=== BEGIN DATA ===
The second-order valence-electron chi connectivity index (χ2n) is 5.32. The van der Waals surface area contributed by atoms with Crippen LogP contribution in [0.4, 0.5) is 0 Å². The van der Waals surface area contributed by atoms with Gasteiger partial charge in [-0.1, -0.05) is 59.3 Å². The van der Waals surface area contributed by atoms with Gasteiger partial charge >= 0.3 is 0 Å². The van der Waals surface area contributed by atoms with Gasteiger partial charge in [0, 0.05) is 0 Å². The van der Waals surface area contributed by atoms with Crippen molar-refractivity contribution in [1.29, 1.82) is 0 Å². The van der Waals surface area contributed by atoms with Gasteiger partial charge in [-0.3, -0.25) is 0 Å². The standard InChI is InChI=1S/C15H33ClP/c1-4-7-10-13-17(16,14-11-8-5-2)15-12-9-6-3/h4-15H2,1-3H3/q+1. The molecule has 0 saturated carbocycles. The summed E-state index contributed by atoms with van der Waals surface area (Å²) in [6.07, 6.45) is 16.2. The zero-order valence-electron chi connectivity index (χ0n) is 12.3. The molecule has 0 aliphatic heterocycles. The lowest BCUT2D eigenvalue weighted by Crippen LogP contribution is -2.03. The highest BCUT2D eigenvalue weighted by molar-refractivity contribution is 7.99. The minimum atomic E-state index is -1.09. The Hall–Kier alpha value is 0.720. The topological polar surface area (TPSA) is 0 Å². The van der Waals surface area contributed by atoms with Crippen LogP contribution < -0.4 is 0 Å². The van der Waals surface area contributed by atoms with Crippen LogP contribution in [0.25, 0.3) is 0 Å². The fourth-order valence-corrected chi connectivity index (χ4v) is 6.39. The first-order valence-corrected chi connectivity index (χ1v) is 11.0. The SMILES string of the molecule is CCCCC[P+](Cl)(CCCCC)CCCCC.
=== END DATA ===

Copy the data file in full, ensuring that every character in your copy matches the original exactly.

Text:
The second-order valence-electron chi connectivity index (χ2n) is 5.32. The van der Waals surface area contributed by atoms with Crippen LogP contribution in [0.4, 0.5) is 0 Å². The van der Waals surface area contributed by atoms with Gasteiger partial charge in [-0.1, -0.05) is 59.3 Å². The van der Waals surface area contributed by atoms with Gasteiger partial charge >= 0.3 is 0 Å². The van der Waals surface area contributed by atoms with Gasteiger partial charge in [0, 0.05) is 0 Å². The van der Waals surface area contributed by atoms with Crippen molar-refractivity contribution in [1.29, 1.82) is 0 Å². The van der Waals surface area contributed by atoms with Gasteiger partial charge in [-0.3, -0.25) is 0 Å². The standard InChI is InChI=1S/C15H33ClP/c1-4-7-10-13-17(16,14-11-8-5-2)15-12-9-6-3/h4-15H2,1-3H3/q+1. The molecule has 0 saturated carbocycles. The summed E-state index contributed by atoms with van der Waals surface area (Å²) in [6.07, 6.45) is 16.2. The zero-order valence-electron chi connectivity index (χ0n) is 12.3. The molecule has 0 aliphatic heterocycles. The lowest BCUT2D eigenvalue weighted by Crippen LogP contribution is -2.03. The highest BCUT2D eigenvalue weighted by molar-refractivity contribution is 7.99. The minimum atomic E-state index is -1.09. The Hall–Kier alpha value is 0.720. The topological polar surface area (TPSA) is 0 Å². The van der Waals surface area contributed by atoms with Crippen LogP contribution < -0.4 is 0 Å². The van der Waals surface area contributed by atoms with Crippen LogP contribution in [0.25, 0.3) is 0 Å². The fourth-order valence-corrected chi connectivity index (χ4v) is 6.39. The first-order valence-corrected chi connectivity index (χ1v) is 11.0. The SMILES string of the molecule is CCCCC[P+](Cl)(CCCCC)CCCCC.